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Deborah Birx, MD: a White House coronavirus pandemic response coordinator who doesn’t coordinate

this is not how to run a pandemic response committee

This post is about Dr. Deborah Birx, who was installed as the White House coronavirus pandemic response team’s coordinator. The team is led by Vice President Mike Pence. There are problems with the team, with Dr. Birx, and with the leader, Mr. Pence. The worst problem, though, is the head of government.

This head has failed to provide over-all leadership and has not taken charge of the federal government’s response. He has effectively turned over responsibility for government response to the state governors, but has failed to provide them with funding or direction. The most prominent result has been a free-for-all among states trying to obtain personal protective equipment (PPE) against the virus: masks, face shields, gowns, gloves, respirators, and the like. Individual states have been forced to compete with the federal government for PPE, frequently being outbid or having their shipments hijacked by federal authorities.

The emphasis of this post will be on the personalities of Dr. Birx and Dr. Redfield. There are so many failures in the federal response that it would take an entire book just to give an overview of them all. I focus this post on Dr. Birx because of an article in Science magazine. This article is titled “The inside story of how [redacted] COVID-19 coordinator undermined the world’s top health agency” and it was published October 14, 2020.

I begin with some direct quotes from the article which describe the effect that Dr. Birx’s personality has had on the CDC. The article starts with a meeting held on July 13, in which a top aide to Dr. Birx announced that the CDC would be relieved of its responsibility for data gathering:

Irum Zaidi, a top aide to White House Coronavirus Task Force Coordinator Deborah Birx, chaired the meeting. Zaidi lifted her mask slightly to be heard and delivered a fait accompli: Birx, who was not present, had pulled the plug on the Centers for Disease Control and Prevention’s (CDC’s) system for collecting hospital data and turned much of the responsibility over to a private contractor, Pittsburgh-based TeleTracking Technologies Inc., a hospital data management company. The reason: CDC had not met Birx’s demand that hospitals report 100% of their COVID-19 data every day.

According to two officials in the meeting, one CDC staffer left and immediately began to sob, saying, “I refuse to do this. I cannot work with people like this. It is so toxic.” That person soon resigned from the pandemic data team, sources say.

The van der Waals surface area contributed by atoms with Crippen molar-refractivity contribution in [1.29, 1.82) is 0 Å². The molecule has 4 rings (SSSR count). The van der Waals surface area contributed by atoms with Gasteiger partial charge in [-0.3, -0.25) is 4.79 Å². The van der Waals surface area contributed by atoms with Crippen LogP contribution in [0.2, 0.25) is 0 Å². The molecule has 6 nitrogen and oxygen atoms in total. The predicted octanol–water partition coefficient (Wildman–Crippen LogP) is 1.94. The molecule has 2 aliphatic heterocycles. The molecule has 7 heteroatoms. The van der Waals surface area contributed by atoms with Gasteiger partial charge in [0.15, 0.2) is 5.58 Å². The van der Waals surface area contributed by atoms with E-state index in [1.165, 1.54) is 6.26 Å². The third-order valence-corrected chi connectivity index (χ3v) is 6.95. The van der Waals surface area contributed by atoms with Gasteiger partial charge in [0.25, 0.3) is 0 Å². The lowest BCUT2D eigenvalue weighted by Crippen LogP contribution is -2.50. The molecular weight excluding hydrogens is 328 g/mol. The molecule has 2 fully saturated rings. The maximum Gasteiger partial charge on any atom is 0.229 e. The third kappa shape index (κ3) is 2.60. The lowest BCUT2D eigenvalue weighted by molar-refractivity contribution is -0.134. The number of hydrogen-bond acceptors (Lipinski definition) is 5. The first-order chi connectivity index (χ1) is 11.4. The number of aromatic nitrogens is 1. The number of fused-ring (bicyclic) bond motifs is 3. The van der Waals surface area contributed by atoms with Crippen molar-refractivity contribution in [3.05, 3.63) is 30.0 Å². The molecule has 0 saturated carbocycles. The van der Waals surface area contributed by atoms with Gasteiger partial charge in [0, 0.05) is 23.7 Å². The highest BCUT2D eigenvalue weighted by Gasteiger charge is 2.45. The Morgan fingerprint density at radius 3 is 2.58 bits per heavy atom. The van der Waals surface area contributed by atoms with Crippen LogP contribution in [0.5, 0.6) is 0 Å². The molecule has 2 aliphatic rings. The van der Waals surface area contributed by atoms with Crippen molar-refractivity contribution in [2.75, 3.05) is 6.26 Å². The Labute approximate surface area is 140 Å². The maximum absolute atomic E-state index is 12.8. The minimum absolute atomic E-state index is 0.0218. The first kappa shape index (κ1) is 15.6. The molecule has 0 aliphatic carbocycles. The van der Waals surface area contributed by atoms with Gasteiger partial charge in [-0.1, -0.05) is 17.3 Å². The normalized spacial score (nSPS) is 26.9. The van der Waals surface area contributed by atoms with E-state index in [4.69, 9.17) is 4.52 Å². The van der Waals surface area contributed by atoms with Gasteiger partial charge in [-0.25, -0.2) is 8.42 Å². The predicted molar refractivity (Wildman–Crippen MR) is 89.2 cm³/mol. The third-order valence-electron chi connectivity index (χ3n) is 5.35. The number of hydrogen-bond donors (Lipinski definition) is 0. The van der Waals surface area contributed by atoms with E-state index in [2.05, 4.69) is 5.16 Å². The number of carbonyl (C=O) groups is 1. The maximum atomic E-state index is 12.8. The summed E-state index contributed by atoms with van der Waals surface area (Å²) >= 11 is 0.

Other CDC staffers considered the decision arbitrary and destructive. “Anyone who knows the data supply chain in the U.S. knows [getting all the data daily] is impossible” during a pandemic, says one high-level expert at CDC. And they considered Birx’s imperative unnecessary because staffers with decades of experience could confidently estimate missing numbers from partial data.

“Why are they not listening to us?” a CDC official at the meeting recalls thinking. Several CDC staffers predicted the new data system would fail, with ominous implications. “Birx has been on a monthslong rampage against our data,” one texted to a colleague shortly afterward. “Good f—[uck]ing luck getting the hospitals to clean up their data and update daily.”

When Birx, a physician with a background in HIV/AIDS research, was named coordinator of the task force in February, she was widely praised as a tough, indefatigable manager and a voice of data-driven reason. But some of her actions have undermined the effectiveness of the world’s preeminent public health agency, according to a Science investigation. Interviews with nine current CDC employees, several of them senior agency leaders, and 20 former agency leaders and public health experts—as well as a review of more than 100 official emails, memos, and other documents—suggest Birx’s hospital data takeover fits a pattern in which she opposed CDC guidance, sometimes promoting President [redacted] policies or views against scientific consensus.